The Forty Dollar Burrito Revisited

Sunday, April 27, 2014

Okay I know all of you have been anxiously awaiting this recipe for the past FOUR YEARS. Well here it is, the wait is over.

A long, long, time ago, I wrote about making a burrito recipe that my dad had sent me from the New York Times. Because it was the first time I had made it, I decided to follow the recipe pretty much exactly (though I did cut it down a bit, it called for four pounds of steak, there was really no possible way for me to make that work) and I spent more than forty-five dollars getting groceries for that one recipe. This is not a viable recipe for me given my meager food budget of $90-$120 per month.

However they were really quite delicious and I said I’d work on a revised edition, to see if I could come up with something that wouldn’t require me to take out a payday loan to make it happen.

And I did actually figure all of this out a couple of years ago, and even wrote it up, but never managed to post it. So I’m sorry it’s taken so long, but I made these the other day and they are just darn good, and not too expensive, especially when you get everything at the Hispanic grocery. Even the meat (I used flap steak) was affordable, at around five dollars per pound.

Because they are so good, and because burritos happen to be one of the things that I could eat every day for the rest of my life,  it actually seems worth the trouble and expense for me to make these occasionally and have the exact same thing every day for a week, until, with sadness in my heart that it is all gone, I scrape the last re-heated leftover drop of sauce out of the pan and lick it off my finger.

The Twenty Dollar Forty Dollar Burrito

3-4 servings

1 to 1-1/2 lbs skirt steak, hanger steak, or beef flap meat
1/4 cup mild taco sauce or tomato marinade (see recipe below)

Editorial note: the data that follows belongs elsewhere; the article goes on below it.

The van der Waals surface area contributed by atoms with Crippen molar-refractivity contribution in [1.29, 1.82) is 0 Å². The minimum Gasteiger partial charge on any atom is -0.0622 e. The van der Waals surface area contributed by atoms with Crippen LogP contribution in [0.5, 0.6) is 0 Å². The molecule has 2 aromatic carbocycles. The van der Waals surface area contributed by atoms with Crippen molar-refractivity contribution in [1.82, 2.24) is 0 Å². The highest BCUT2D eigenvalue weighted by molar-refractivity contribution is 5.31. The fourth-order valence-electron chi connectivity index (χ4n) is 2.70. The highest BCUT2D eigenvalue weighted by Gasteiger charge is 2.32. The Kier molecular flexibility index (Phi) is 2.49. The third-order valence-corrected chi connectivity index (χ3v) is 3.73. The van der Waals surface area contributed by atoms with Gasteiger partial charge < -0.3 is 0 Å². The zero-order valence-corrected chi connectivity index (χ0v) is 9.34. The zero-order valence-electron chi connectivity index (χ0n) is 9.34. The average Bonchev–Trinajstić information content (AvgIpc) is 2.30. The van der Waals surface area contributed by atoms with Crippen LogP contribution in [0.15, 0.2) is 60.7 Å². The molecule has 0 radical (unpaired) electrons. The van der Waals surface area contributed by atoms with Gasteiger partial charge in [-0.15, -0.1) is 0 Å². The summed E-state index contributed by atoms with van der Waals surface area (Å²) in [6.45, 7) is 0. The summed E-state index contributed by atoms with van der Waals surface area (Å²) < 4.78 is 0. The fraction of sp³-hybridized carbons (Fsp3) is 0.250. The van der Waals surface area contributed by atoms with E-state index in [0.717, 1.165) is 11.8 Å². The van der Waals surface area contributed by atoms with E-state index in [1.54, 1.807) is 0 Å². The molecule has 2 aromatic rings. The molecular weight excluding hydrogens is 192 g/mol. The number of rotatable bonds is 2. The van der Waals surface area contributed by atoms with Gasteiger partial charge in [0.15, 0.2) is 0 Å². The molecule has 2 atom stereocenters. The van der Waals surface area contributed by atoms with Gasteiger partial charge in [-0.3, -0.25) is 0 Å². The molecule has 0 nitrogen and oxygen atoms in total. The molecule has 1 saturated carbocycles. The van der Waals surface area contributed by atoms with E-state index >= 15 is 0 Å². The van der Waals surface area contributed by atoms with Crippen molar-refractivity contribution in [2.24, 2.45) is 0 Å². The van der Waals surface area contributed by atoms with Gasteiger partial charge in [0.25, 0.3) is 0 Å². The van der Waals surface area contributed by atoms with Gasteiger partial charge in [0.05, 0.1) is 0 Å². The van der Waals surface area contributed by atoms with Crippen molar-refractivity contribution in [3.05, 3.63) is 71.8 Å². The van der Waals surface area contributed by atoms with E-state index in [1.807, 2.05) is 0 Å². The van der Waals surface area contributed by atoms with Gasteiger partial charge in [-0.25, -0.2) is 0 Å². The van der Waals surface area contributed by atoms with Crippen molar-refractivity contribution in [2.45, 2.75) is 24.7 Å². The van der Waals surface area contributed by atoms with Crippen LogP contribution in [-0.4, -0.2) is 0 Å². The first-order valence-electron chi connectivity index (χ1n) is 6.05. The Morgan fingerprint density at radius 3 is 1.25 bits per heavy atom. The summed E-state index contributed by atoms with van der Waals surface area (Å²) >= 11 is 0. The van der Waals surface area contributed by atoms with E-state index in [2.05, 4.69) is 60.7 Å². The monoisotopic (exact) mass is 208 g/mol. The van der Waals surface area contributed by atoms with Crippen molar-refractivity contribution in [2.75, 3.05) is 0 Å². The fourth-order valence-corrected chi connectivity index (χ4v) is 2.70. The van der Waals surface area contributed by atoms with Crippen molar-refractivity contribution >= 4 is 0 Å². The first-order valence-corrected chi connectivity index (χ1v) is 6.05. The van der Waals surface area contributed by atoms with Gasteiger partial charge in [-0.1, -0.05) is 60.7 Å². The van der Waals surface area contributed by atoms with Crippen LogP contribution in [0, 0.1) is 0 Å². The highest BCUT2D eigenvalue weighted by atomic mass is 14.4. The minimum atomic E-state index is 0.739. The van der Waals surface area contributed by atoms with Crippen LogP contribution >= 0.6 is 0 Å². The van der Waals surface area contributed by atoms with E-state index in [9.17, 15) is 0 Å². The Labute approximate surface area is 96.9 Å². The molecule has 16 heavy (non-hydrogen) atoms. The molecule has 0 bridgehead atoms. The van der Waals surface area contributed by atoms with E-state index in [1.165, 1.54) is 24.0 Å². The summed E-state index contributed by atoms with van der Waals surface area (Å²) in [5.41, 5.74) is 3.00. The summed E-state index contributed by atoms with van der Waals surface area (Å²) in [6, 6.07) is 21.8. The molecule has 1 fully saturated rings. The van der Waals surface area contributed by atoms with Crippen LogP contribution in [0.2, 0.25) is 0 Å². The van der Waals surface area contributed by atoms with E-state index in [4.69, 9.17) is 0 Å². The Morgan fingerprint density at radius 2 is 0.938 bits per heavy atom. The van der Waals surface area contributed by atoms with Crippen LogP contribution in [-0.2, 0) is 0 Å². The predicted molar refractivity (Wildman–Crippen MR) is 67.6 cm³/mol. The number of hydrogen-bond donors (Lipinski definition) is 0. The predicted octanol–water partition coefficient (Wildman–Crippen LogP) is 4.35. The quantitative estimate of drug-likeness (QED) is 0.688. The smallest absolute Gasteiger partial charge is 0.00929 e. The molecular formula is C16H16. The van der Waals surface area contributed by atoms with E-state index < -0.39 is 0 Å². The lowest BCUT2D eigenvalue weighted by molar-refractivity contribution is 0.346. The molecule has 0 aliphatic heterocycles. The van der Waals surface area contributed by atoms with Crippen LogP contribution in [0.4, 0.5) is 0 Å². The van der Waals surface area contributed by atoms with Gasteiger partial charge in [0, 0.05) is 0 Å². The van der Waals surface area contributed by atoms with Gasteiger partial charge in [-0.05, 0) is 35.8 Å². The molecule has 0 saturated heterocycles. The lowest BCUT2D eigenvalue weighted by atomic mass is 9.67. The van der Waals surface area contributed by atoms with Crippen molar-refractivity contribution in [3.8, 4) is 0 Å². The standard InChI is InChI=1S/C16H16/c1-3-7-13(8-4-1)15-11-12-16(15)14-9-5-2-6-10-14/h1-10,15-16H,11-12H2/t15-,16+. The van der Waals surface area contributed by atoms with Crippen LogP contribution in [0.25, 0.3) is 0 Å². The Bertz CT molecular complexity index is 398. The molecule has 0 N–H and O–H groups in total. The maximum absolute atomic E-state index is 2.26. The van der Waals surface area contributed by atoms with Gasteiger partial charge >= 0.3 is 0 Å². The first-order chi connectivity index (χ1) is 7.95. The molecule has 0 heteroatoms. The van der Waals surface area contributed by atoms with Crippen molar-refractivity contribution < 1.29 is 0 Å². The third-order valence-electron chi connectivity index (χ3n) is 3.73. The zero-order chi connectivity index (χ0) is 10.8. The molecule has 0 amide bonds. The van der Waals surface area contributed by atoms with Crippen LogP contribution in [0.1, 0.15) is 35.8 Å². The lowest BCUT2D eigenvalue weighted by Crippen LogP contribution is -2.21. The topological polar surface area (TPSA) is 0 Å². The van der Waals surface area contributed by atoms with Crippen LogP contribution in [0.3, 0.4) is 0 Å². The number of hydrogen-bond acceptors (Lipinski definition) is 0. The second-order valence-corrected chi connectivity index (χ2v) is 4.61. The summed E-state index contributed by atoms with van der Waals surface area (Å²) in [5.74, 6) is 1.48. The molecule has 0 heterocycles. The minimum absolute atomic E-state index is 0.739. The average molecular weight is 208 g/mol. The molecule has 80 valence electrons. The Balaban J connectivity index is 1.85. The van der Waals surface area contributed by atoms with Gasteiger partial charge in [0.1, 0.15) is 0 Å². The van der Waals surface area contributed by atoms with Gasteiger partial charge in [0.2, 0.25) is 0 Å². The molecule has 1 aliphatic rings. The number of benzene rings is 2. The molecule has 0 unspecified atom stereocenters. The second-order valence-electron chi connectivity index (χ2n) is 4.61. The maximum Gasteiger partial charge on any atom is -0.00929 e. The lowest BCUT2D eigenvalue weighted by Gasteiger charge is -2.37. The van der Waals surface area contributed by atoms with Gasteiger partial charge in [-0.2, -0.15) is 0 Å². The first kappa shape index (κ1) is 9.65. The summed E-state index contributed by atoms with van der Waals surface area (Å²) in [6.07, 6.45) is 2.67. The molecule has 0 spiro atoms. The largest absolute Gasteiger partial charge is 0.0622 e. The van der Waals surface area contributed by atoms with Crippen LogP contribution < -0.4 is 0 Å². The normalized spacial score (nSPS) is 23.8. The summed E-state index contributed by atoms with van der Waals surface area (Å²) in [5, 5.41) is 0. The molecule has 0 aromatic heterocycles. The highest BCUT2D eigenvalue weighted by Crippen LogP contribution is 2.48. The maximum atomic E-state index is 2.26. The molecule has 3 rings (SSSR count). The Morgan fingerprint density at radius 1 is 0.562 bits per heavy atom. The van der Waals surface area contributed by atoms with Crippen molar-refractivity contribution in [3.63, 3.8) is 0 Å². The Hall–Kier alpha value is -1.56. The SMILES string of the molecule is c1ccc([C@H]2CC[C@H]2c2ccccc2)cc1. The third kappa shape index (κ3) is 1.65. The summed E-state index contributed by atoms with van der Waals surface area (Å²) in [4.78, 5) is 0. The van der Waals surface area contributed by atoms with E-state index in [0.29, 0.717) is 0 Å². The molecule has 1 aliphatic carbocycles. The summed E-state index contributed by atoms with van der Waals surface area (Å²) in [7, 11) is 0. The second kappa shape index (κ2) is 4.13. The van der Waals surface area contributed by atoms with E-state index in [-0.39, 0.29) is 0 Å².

garlic powder or fresh garlic

approx 1 Tbsp oil for pan
1 clove garlic
1/2 cup diced onion
1 yellow pepper, diced
1 chipotle chili pepper in adobo sauce, chopped

1 to 2 Tbsp adobo sauce
1/2 cup prepared salsa
4 to 6 oz. beer
1/4 cup water

1/4 to 1/2 tsp ground cumin
1/2 to 1 tsp ground chili peppers
salt and pepper to taste

Tomato Marinade
the original recipe calls for mild Old El Paso Taco Sauce — if you have that or can easily get it, feel free to use it (it’s not very expensive). If not, here’s a homemade substitute

1/2 tsp vegetable oil
1/4 tsp minced garlic
2 T onion
1 can tomato sauce
1/2 tsp vinegar
1/4 tsp sugar
1/4 tsp chili powder

Heat oil in small saucepan over medium heat. Saute garlic and onion in oil. Add tomato sauce. Stir in vinegar, sugar, chili powder. Simmer for 5-10 minutes.

Preheat oven to 375F. Rub garlic over both sides of steak, then coat with taco sauce or tomato marinade. Cook for 10 minutes, turn over, and cook for another 10 minutes. (This is like a fast-track marination process; it tenderizes the steak.)

While the steak is roasting, heat oil in large skillet. Saute garlic and onion until onion is translucent, then add the pepper and cook until softened.

When the steak is done roasting, remove from the oven and slice across the grain into strips of about an inch wide.

Add the sliced steak to the skillet, along with the chopped adobo pepper. Stir to combine. Season with cumin, ground chili, salt and pepper.

Add the adobo sauce, salsa, beer, and water to the skillet. The sauce will be quite thin. Stir to combine. Bring to a boil, then turn the heat to low and cook at a lively simmer, uncovered, until the sauce has cooked down, about 30 minutes. Taste and adjust seasonings, adding cumin, chili powder, salt, pepper, as needed.

Serve in warm flour tortillas with any or all of the following accompaniments:

grated cheese, sour cream, salsa, rice, beans, chopped cilantro.


For some of my recipe testing I bought beer, but in one of them I remembered that I had some leftover beer that I had saved to cook with and I used that and it worked fine. So if you don’t always have beer around, I recommend sacrificing a few ounces of a beer that you or someone else is drinking to save for later use in the recipe. I did make it once without beer, and I thought it was not as good. A friend suggested using malt vinegar in place of the beer but I never got around to trying any versions with that.

You can buy a can of chilies in adobo sauce, use what you need for the recipe then freeze the rest. You’ll be able to make it a bunch more times before having to buy another can.

The original recipe includes a jalapeño with the onion and yellow pepper, but the first time I made it, I included the jalapeño and it was extremely hot. The next time, I took the seeds out and it was still very hot. The last time, I decided to leave the jalapeño out entirely and it was still plenty hot. If you like things very spicy, or if you are using very mild salsa, then you might want to add the jalapeño, but I’ve found it to be fine without it.

That’s it.